Almost a century ago, one of the most iconic cartoon characters made his formal debut on the big screen. The 1928 animated short Steamboat Willie, one of the first cartoons with synchronized sound, featured an early version of Mickey Mouse in which he whistles to the tune of “Steamboat Bill” as he pilots a steam river sidewheeler. Although not the same as the Mickey Mouse most of us know today, the eight-minute film was the basis for the mascot that is synonymous with Walt Disney Studios. After several copyright extensions and nearly 96 years after its original release, Steamboat Willie has finally entered the United States public domain in 2024.
This means that it is only Mickey Mouse's appearance in the 1928 animated film that is in the public domain, and does not apply to his subsequent appearances in other works like Fantasia (1940). Even so, this allows creators to reuse the Steamboat Willie Mickey Mouse as long as it does not infringe on Disney's trademark of the character, which has no end. So what does this mean exactly? Jennifer Jenkins, director of the Duke Center for the Study of the Public Domain, and Sean Dudley shared a diagram that explains the dos and don'ts of this situation. In essence, “Steamboat Willie and the characters it depicts—which include both Mickey and Minnie Mouse—will be in the public domain” which means “anyone can share, adapt, or remix that material.”
However, Jenkins names two subsisting rights that people should avoid when using Steamboat Willie: “You cannot use new copyrightable versions of Mickey until those copyrights expire” and “You cannot use Mickey in a way that misleads consumers into thinking your work is produced or sponsored by Disney.” As long as creators make sure to adhere to these guidelines, they can reinterpret Mickey and Minnie Mouse from the 1928 film. “This is it. This is Mickey Mouse. This is exciting because it's kind of symbolic,” Jenkins says. “I kind of feel like the pipe on the steamboat, like expelling smoke. It's so exciting.”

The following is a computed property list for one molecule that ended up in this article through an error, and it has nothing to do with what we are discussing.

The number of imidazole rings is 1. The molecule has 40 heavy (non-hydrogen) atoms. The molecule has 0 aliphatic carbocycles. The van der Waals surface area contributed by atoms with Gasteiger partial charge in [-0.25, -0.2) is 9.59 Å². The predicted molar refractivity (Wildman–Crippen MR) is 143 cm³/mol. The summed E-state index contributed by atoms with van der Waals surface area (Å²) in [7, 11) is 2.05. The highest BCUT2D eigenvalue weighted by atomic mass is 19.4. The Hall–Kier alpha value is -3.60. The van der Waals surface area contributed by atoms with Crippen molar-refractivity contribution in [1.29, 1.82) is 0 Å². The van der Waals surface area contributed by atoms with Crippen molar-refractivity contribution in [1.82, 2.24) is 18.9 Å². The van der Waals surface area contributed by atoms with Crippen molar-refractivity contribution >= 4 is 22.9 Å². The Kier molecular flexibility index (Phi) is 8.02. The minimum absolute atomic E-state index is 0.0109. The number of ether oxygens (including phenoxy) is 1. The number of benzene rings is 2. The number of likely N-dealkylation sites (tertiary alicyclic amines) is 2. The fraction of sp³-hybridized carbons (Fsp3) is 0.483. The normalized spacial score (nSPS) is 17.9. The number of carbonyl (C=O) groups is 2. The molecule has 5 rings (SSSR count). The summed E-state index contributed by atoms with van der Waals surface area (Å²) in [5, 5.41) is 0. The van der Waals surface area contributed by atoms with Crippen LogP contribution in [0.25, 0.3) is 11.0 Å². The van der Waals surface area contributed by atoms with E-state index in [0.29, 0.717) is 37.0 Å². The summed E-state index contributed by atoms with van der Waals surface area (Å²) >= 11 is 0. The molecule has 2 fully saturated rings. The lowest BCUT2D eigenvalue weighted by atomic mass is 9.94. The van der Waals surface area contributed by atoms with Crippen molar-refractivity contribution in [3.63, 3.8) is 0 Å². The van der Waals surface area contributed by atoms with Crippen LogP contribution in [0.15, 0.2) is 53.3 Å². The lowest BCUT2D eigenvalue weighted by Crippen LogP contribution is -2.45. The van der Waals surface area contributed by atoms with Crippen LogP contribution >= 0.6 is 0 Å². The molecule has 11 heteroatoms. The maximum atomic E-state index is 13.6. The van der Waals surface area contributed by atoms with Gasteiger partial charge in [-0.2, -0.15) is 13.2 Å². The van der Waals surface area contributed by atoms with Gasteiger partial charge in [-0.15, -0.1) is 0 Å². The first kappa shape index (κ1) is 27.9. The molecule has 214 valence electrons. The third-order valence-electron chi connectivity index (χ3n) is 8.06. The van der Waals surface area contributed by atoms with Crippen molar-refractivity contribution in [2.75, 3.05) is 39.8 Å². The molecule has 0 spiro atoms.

Steamboat Willie was directed by Walt Disney and Ub Iwerks, and produced over three months with a small team of animators including Iwerks himself. Walt Disney used Pat Power's Cinephone system to sync the soundtrack to the film, and Disney even provided some of the short dialogue peppered in the cartoon. A review published in Variety in 1928 states: “The innovation of the animated film skyrocketed Disney and Mickey Mouse's fame. “Not the first animated cartoon to be synchronized with sound effects, but the first to attract favorable attention. This one represents a high order of cartoon ingenuity, cleverly combined with sound effect. The union brought forth laughs galore.”
Since Steamboat Willie entered the public domain, there was already an announcement of a Mickey Mouse horror film titled Mickey Mouse's Trap, due to release in March 2024. The movie emphasizes that it is not affiliated with Disney in any way, but depending on the content, Disney could still sue to protect its rights of the Mickey Mouse character. “We will, of course, continue to protect our rights in the more modern versions of Mickey Mouse and other works that remain subject to copyright, and we will work to safeguard against consumer confusion caused by unauthorized uses of Mickey and our other iconic characters,” said Disney.
After being safeguarded for decades, it will be exciting to see what this year and the ones that follow have in store for the Mickey Mouse character.
Disney's animated short Steamboat Willie—which is considered to be Mickey Mouse's formal debut—enters the public domain in 2024.
This 8-minute film from 1928 was one of the first cartoons with synchronized sound.
Jennifer Jenkins, director of the Duke Center for the Study of the Public Domain, made a mouse-shaped diagram titled Mickey Mouse: Trademark and Copyright Do and Don't.
Watch Steamboat Willie: